2012 Atlantic Hurricane Season Birdseye Discussion #39
...JULY 1 2012...9:20 AM EDT...
As we push into July...Atlantic tropics have quieted with all areas of interest from the previous discussion diminishing.
...ATMOSPHERIC FEATURES BIRDSEYE CHART...
This chart is generated based on surface analysis from the National Hurricane Center TAFB at 0000Z, and the 0123Z-released HPC analysis.
In light blue is upper air analysis, with 200 mb wind barbs calculated by GOES satellite imagery showing the upper-level wind direction. Based on the 200 mb wind barbs, blue-dashed lines are locations of upper troughs, blue-zig-zag lines are locations of upper ridges. Blue Ls are locations of upper lows, blue Hs are locations of upper ridges.
In red is surface analysis, with solid lines indicating locations of surface fronts, dashed lines indicating locations of surface troughs, and zig-zag lines indicating surface ridge axes. Ls indicate surface lows, Hs indicate surface highs.
...THERMODYNAMICS BIRDSEYE CHART...
This chart is generated using GOES water vapor satellite imagery. Brown indicates dry air. White, blue, and purple indicates moist air. An increase in moisture indicates slower air parcel lapse rates with elevation and hence an increase toward instability.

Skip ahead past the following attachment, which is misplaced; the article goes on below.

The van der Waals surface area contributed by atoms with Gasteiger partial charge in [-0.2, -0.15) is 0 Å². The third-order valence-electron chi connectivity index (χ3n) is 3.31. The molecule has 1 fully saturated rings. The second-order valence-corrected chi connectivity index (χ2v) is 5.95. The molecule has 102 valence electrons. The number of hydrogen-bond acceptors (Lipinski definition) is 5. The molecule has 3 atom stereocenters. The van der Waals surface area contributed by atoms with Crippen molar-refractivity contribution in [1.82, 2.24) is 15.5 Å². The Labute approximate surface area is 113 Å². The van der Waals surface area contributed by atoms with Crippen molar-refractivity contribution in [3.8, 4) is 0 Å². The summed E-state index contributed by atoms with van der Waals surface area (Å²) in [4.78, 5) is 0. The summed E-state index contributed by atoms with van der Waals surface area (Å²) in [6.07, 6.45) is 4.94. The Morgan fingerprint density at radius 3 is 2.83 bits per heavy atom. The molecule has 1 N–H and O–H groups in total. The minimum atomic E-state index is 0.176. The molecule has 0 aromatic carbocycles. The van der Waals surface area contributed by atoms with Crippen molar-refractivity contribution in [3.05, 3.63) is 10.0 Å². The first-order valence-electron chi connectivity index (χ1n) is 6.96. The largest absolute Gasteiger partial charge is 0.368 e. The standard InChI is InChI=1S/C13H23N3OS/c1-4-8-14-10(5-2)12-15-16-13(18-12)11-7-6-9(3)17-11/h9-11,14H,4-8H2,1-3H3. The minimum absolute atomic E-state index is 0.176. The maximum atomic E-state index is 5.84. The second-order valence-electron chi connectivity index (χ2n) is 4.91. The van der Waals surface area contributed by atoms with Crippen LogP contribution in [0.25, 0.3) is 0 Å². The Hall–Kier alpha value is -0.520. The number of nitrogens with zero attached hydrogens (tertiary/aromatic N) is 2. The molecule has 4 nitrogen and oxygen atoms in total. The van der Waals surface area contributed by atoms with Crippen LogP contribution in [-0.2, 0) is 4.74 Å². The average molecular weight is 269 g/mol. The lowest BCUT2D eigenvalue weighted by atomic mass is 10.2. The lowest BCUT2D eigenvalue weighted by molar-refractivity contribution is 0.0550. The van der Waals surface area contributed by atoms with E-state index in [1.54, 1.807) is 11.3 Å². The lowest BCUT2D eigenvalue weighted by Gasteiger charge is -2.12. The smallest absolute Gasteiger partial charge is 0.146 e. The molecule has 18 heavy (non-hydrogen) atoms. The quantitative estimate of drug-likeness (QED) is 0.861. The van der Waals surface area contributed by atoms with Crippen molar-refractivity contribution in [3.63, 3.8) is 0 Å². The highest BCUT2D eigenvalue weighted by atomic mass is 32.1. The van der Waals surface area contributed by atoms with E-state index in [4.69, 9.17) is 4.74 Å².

Sea-surface temperatures are overlaid with light blue isotherms. The 26 deg C isotherm is highlighted in red. Waters at and south of the 26 deg C isotherm indicate low-level warmth and hence faster environmental lapse rates with elevation (more instability). Waters north of the 26 deg C isotherm indicate slower environmental lapse rates with elevation (less instability).
P1...Western North America surface frontal system (paragraph P1 of discussion #38) has since moved rapidly eastward across southern Canada...and merged with frontal system over the eastern US (paragraph P2 of discussion #38) at both the surface and upper-levels. At the surface...there are a variety of pressure centers below 1000 mb from eastern Canada to the waters SE of Greenland (marked in the above charts). An east-west front extends across the United States...and another front extends SW-NE across the western Atlantic Ocean where the remnant low of Debby (located NNE of Bermuda) is still embedded as of 0000Z TAFB. Surface 1018 mb ridge over the eastern US...once supported by upper convergence on the back side of this system's upper vorticity...has continued shifting southeast and is now a 1016 mb ridge centered in the SE Gulf of Mexico. Finally...west Gulf of Mexico cut-off upper low stemming from this weather system several days ago has moved into Texas.
P2...Upper ridge over the western Atlantic and south Greenland from the previous discussion has been split in three areas by mass cool air advection behind the complex frontal system in paragraph P1 above. The norhtern half is an upper anticyclone near south Greenland...the middle is an upper anticyclone in the open central Atlantic...and the southern is near Cuba and the Bahamas.